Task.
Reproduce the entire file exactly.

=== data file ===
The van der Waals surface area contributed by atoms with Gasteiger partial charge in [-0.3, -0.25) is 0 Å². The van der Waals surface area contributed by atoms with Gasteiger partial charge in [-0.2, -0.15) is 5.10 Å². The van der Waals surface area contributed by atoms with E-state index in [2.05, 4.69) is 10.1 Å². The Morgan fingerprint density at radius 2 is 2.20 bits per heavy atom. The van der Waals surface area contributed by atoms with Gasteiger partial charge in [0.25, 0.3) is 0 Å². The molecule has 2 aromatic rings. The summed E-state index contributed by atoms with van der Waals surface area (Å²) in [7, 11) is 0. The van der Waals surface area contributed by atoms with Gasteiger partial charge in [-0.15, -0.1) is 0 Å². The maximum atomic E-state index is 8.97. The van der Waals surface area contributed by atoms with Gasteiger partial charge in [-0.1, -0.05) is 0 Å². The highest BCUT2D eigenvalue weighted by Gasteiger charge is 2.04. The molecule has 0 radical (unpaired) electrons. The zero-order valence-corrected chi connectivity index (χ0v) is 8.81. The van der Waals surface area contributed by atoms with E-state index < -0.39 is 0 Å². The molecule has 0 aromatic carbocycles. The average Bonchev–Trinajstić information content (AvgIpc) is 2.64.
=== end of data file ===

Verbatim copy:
The van der Waals surface area contributed by atoms with Gasteiger partial charge in [-0.3, -0.25) is 0 Å². The van der Waals surface area contributed by atoms with Gasteiger partial charge in [-0.2, -0.15) is 5.10 Å². The van der Waals surface area contributed by atoms with E-state index in [2.05, 4.69) is 10.1 Å². The Morgan fingerprint density at radius 2 is 2.20 bits per heavy atom. The van der Waals surface area contributed by atoms with Gasteiger partial charge in [0.25, 0.3) is 0 Å². The molecule has 2 aromatic rings. The summed E-state index contributed by atoms with van der Waals surface area (Å²) in [7, 11) is 0. The van der Waals surface area contributed by atoms with Gasteiger partial charge in [-0.15, -0.1) is 0 Å². The maximum atomic E-state index is 8.97. The van der Waals surface area contributed by atoms with Gasteiger partial charge in [-0.1, -0.05) is 0 Å². The highest BCUT2D eigenvalue weighted by Gasteiger charge is 2.04. The molecule has 0 radical (unpaired) electrons. The zero-order valence-corrected chi connectivity index (χ0v) is 8.81. The van der Waals surface area contributed by atoms with E-state index < -0.39 is 0 Å². The molecule has 0 aromatic carbocycles. The average Bonchev–Trinajstić information content (AvgIpc) is 2.64.